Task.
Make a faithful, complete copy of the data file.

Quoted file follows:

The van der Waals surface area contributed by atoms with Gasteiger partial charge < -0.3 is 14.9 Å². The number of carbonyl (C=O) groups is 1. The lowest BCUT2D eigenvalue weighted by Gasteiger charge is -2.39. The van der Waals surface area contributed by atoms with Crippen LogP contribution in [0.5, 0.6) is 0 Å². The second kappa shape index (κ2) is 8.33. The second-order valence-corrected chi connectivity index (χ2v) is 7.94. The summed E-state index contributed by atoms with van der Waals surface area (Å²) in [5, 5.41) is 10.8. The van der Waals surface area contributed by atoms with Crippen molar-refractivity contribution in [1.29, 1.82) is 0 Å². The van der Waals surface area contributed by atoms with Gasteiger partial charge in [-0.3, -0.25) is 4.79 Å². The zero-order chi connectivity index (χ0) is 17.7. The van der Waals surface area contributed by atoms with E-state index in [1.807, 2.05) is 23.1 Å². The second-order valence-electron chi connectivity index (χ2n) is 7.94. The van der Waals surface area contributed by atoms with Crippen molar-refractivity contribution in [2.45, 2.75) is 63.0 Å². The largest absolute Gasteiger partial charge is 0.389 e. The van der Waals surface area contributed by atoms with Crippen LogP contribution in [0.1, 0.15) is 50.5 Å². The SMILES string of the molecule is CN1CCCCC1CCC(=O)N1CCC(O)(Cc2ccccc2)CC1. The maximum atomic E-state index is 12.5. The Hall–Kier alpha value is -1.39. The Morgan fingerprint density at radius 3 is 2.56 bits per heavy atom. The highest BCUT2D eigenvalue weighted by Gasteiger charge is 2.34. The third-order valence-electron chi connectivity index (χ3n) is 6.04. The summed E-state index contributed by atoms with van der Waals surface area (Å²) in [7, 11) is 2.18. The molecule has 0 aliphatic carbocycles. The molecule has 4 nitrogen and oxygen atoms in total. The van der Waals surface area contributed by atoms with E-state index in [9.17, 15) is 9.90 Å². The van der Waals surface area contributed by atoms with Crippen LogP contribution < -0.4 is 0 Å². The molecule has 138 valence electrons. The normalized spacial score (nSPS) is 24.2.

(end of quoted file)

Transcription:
The van der Waals surface area contributed by atoms with Gasteiger partial charge < -0.3 is 14.9 Å². The number of carbonyl (C=O) groups is 1. The lowest BCUT2D eigenvalue weighted by Gasteiger charge is -2.39. The van der Waals surface area contributed by atoms with Crippen LogP contribution in [0.5, 0.6) is 0 Å². The second kappa shape index (κ2) is 8.33. The second-order valence-corrected chi connectivity index (χ2v) is 7.94. The summed E-state index contributed by atoms with van der Waals surface area (Å²) in [5, 5.41) is 10.8. The van der Waals surface area contributed by atoms with Crippen molar-refractivity contribution in [1.29, 1.82) is 0 Å². The van der Waals surface area contributed by atoms with Gasteiger partial charge in [-0.3, -0.25) is 4.79 Å². The zero-order chi connectivity index (χ0) is 17.7. The van der Waals surface area contributed by atoms with E-state index in [1.807, 2.05) is 23.1 Å². The second-order valence-electron chi connectivity index (χ2n) is 7.94. The van der Waals surface area contributed by atoms with Crippen molar-refractivity contribution in [2.45, 2.75) is 63.0 Å². The largest absolute Gasteiger partial charge is 0.389 e. The van der Waals surface area contributed by atoms with Crippen LogP contribution in [0.1, 0.15) is 50.5 Å². The SMILES string of the molecule is CN1CCCCC1CCC(=O)N1CCC(O)(Cc2ccccc2)CC1. The maximum atomic E-state index is 12.5. The Hall–Kier alpha value is -1.39. The Morgan fingerprint density at radius 3 is 2.56 bits per heavy atom. The highest BCUT2D eigenvalue weighted by Gasteiger charge is 2.34. The third-order valence-electron chi connectivity index (χ3n) is 6.04. The summed E-state index contributed by atoms with van der Waals surface area (Å²) in [7, 11) is 2.18. The molecule has 0 aliphatic carbocycles. The molecule has 4 nitrogen and oxygen atoms in total. The van der Waals surface area contributed by atoms with E-state index in [9.17, 15) is 9.90 Å². The van der Waals surface area contributed by atoms with Crippen LogP contribution < -0.4 is 0 Å². The molecule has 138 valence electrons. The normalized spacial score (nSPS) is 24.2.